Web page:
The SSL "FX Capacitor" is one of the oddest hardware reverb processors on the planet.

Spoken Word with Electronics is an audio series delivering to you a two side recording of unusual stories paired with vintage modular electronic sounds

Hi, everyone, welcome back to the show. This week's episode is a demo on a very peculiar reverb unit called the FX Capacitor from Synthetic Sound Labs.

SSL is known for modifying computer chips into odd musical uses, be it a Votrax voice chip for its Scat Talker phoneme generator or a digital answering machine chip for its SampleCorder. They're all wonderful products, capable of bizarre sounds with a unique low-fidelity sound that is immediately gratifying. You've heard their modules used on a lot of different music you enjoy. (My likely guesses: Boards of Canada, Depeche Mode, others) I've been curious about the FX Modulator, as it applies the same concept to studio effects, using a Spin Semiconductor at its base.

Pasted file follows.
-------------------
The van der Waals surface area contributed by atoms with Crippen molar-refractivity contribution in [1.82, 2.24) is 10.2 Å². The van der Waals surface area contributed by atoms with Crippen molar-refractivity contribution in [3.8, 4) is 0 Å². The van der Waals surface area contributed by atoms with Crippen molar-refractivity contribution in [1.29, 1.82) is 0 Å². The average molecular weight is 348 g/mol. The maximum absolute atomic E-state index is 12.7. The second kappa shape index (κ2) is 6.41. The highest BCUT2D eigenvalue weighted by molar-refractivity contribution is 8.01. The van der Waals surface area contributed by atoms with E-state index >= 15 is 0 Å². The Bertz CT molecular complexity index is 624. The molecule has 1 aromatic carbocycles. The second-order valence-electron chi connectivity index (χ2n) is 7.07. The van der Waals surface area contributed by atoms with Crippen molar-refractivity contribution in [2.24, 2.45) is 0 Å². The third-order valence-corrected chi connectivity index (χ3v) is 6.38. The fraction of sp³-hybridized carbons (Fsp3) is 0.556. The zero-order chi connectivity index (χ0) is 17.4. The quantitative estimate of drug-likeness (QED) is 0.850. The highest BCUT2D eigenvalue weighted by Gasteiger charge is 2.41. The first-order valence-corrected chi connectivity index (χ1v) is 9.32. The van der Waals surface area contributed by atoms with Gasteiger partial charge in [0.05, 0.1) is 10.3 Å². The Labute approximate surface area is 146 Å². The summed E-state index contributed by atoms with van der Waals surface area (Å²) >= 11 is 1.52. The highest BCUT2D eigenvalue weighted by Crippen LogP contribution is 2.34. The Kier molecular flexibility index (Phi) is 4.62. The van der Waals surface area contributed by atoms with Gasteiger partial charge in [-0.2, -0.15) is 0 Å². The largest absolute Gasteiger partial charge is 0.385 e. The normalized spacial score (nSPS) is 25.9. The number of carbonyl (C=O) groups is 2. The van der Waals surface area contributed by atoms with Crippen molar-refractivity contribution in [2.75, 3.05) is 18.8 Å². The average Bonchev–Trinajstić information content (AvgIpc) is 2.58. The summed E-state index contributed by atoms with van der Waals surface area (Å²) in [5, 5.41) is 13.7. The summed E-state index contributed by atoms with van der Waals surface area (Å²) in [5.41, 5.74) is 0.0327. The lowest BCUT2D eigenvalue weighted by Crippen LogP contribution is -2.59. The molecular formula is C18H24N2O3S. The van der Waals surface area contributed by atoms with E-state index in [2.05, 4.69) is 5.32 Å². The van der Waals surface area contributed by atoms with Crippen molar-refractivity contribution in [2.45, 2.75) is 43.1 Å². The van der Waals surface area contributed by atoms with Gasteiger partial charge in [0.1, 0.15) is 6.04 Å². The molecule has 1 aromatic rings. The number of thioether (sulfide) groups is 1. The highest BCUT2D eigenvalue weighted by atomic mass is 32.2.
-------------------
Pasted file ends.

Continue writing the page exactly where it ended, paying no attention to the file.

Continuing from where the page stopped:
What is compelling about the FX Modulator, however, is the patch points on the dial: There's control voltage for nearly every setting, with no menu diving, just a select dial for each effect and send any voltage or sound into three parameters and feedback inserts. What this allows for is adding a waveform to the shape of a reverb tail or other really wild noises. I've never encountered a reverb unit similar to it. You'll need a proper Moog power supply to get going with something like this, which is addressed in this week's introduction. Then, lock into your DeLorean for a complete half hour discussion of the FX Modulator itself. If you'd like to skip ahead, there's a seven minute sample of all the odd sounds in this week's Side A.

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Thanks and have a good week, Ethan